Awesome Stuff: Computers And Gesture Input Devices

from the fruit-ninjas-are-everywhere dept

Okay, I really thought this week was going to be the one where our awesome stuff posts didn’t have a theme. But… because of some last minute finds, you not only get two separate themes, but also four projects, rather than our standard three. First up, we’ve got two different takes on a computer, and then we’ve got two projects that help you rethink how you input data into a computer.

  • First up, is the MiiPC. It’s an Android-powered PC that’s designed for family use. From the screenshots/video they show, they at least appear to have done a decent job making Android functional as a desktop OS. Some of the “family” features seem a little hokey and overhyped, but perhaps it appeals to some people.
    Of course, what struck me as most interesting about this was actually the price. $99 for a simple computer seems like a potentially good deal for people looking to just do simple stuff. This project blew past its funding targets quickly and has already more than doubled it with over a month to go.
  • So that’s a more modern take on a PC, but how about one that’s a bit more retro? The the X500 is a modern computer case, but which takes its design cues from classic early 1980s gaming consoles like the Amiga, Atari and Sinclair. My first computer was an Atari 800, so I’ve got a soft spot for this style of design, even if it’s probably not that practical these days.
    It’s just a case, so you’ll have to want to do some DIY computer building to get an actual computer in there. Also, if this one interests you, don’t wait too long. The project ends tomorrow. It’s already just barely squeaked over its target, so it will definitely be funded.
  • Since we’re talking about DIY, howzabout the DUO, the world’s first DIY 3D sensor. If you’ve been living under a rock for a while, you may have missed all the buzzy and hype about the Leap Motion controller for gesture recognition on your computer. The DUO, conceptually, is pretty similar to the Leap, except that this not about fancy shiny locked up boxes, but about making your own damn fancy gesture controller. Basically, the different levels get you started at different points along the process of making your own such device (though, yes, you can also purchase fully assembled ones, but they’re much more expensive than the Leap).
    The DUO is still only about 1/3 of the way to its target, but with nearly a month left, it seems like it will probably get there. Might not be as fancy as the Leap, but how much cooler is it to show off that you made our own?
  • And since we’re on the subject of gesture recognition for computers, how about the the NUIA eyeCharm, which is an add on to the Kinect (which we’ll assume you already know about…), to make it so you can control your computer via eye movements. There were rumors that Samsung was working on something like this to be built into phones and tablets, but these guys are doing it as a simple add on to the Kinect.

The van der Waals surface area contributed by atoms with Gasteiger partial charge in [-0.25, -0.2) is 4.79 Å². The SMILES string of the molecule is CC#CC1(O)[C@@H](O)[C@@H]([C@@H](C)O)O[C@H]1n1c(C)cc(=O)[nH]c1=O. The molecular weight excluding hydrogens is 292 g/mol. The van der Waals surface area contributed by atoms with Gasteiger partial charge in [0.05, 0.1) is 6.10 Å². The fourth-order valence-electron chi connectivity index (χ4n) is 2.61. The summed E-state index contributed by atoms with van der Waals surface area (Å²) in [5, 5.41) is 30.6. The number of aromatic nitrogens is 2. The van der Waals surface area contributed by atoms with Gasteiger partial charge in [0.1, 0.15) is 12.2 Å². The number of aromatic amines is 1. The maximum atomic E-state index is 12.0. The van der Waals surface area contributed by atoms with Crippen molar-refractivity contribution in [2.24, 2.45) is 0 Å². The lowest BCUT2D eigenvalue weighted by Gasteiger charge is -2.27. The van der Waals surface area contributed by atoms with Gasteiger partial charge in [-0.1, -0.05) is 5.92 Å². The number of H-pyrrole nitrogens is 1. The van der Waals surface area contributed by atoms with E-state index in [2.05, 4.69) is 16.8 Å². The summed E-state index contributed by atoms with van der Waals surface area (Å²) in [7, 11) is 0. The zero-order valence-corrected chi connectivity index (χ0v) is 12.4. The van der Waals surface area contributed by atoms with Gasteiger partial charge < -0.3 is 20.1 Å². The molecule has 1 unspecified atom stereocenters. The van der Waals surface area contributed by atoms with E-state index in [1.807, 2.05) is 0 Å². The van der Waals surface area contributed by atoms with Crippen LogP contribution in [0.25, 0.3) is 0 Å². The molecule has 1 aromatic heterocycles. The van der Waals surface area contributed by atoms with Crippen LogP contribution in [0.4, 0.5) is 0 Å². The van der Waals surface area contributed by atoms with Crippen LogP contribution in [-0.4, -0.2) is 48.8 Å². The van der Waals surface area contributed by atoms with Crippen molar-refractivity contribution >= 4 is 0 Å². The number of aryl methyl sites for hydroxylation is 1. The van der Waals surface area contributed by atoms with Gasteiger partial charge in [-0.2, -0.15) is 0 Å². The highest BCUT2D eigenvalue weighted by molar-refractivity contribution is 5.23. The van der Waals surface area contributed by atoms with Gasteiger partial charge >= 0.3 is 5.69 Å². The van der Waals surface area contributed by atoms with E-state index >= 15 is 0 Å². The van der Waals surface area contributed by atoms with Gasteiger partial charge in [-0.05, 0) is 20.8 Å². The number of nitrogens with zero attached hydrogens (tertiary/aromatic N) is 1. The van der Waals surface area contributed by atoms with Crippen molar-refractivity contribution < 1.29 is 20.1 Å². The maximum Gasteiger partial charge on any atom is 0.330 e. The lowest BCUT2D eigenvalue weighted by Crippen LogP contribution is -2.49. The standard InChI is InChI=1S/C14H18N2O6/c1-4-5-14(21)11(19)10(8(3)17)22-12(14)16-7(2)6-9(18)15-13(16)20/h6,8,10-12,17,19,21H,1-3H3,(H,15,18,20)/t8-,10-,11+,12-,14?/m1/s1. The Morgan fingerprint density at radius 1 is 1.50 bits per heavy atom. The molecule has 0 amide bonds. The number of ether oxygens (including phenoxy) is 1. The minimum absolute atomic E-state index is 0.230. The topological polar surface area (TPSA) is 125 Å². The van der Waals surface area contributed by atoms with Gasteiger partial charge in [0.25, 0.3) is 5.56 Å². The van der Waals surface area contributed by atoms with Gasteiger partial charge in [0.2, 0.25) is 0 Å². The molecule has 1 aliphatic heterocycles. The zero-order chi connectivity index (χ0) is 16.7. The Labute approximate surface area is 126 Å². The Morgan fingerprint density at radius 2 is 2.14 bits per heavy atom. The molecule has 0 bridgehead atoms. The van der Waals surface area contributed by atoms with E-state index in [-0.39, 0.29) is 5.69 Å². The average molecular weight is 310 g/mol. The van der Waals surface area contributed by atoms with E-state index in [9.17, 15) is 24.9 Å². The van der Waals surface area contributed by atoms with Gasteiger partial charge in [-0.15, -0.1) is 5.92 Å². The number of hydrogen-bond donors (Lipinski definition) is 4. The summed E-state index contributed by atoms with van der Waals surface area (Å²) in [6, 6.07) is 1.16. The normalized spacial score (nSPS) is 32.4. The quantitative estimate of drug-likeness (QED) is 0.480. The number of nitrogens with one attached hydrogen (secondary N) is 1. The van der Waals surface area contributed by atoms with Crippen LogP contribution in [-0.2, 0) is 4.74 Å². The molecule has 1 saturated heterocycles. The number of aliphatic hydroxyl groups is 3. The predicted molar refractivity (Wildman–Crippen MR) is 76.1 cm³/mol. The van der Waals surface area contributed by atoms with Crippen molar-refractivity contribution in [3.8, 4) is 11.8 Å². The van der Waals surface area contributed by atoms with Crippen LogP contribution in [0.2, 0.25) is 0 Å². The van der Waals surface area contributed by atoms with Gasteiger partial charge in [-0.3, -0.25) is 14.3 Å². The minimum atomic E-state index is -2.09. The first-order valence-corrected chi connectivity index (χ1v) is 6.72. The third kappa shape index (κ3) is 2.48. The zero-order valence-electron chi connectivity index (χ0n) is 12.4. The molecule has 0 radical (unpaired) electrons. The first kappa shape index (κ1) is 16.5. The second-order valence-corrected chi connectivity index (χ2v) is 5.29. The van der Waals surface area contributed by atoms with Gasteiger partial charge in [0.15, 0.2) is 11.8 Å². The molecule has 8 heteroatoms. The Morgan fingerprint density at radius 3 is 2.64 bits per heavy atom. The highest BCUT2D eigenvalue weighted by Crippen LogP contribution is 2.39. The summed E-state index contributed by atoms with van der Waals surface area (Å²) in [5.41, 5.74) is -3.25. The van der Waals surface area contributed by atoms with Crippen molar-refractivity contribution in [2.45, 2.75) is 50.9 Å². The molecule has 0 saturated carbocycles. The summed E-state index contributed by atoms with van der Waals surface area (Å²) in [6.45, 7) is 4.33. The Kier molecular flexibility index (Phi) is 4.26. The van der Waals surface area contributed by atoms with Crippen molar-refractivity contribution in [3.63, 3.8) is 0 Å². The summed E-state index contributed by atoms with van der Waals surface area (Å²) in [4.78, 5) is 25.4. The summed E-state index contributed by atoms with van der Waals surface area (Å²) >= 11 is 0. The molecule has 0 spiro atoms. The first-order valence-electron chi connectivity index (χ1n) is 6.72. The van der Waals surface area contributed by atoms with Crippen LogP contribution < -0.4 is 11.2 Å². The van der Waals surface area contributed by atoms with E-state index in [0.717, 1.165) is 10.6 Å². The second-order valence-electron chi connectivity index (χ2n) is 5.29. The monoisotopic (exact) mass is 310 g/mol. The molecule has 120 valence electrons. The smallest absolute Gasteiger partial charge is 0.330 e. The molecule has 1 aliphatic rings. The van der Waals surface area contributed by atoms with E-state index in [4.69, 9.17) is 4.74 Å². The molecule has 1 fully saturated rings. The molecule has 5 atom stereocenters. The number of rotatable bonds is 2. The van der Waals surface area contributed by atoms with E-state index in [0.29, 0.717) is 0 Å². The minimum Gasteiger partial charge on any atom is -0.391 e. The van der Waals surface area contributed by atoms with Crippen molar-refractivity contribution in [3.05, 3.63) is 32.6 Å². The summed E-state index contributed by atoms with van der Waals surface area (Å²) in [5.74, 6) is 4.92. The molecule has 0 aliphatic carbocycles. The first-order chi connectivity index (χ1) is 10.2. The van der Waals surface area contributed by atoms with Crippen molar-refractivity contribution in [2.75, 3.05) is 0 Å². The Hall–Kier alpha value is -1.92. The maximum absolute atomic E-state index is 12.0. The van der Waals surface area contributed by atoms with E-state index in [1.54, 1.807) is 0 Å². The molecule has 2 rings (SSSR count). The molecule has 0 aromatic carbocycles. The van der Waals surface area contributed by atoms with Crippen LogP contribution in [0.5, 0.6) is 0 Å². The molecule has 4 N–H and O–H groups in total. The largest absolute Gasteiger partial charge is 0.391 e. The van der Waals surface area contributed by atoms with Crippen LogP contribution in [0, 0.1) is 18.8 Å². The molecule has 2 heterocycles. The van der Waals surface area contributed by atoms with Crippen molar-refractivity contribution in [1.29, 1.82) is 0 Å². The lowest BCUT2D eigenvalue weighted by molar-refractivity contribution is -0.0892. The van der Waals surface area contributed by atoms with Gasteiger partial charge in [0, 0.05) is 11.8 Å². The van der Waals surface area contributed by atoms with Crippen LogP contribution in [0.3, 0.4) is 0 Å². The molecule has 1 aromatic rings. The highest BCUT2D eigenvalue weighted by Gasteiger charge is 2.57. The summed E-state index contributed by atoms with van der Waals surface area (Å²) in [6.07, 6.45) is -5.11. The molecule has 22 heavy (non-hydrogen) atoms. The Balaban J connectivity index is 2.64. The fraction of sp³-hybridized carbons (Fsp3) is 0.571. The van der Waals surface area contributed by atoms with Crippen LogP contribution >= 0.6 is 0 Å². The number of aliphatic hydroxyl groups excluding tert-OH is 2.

This one has just a week to go and is hovering right near its target, and should easily pass it soon (if it hasn’t already by the time you read it).

Well, that’s it for this week. Bonus points figuring out how many times Fruit Ninja appears in the Kickstarter videos above. I had no idea that that game had become such a “must show” in any such demo.

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Companies: duo, miipc, nuia

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Comments on “Awesome Stuff: Computers And Gesture Input Devices”

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That Anonymous Coward (profile) says:

It is interesting seeing more and more small factor machines that connect people to the net.
With the success of Raspberry Pi, I think more people are taking a look at SOC and seeing how far it can go.

I think the quote I saw was the average cell phone has more processing power than it took to get to the moon, and people are starting to figure out you don’t need to spend several hundred dollars to get connected to the internet.

One of the hurdles to getting more acceptance is overcoming the mindset that more is better. I’ve spec’d out several computers for people who “had” to have bleeding edge tech, and all they do is post on Facebook and look at funny cat pictures.

The Real Michael says:

Re: Re:

Good observation. I like the idea of the retro computer design, but that other stuff posted just sounds like gimmickry.

What would really be exciting is if somebody did a Kickstarter for a retro-style console, either 8 or 16-bit. Technology isn’t what makes games fun to play. Most of the very best software is for older consoles and computers.

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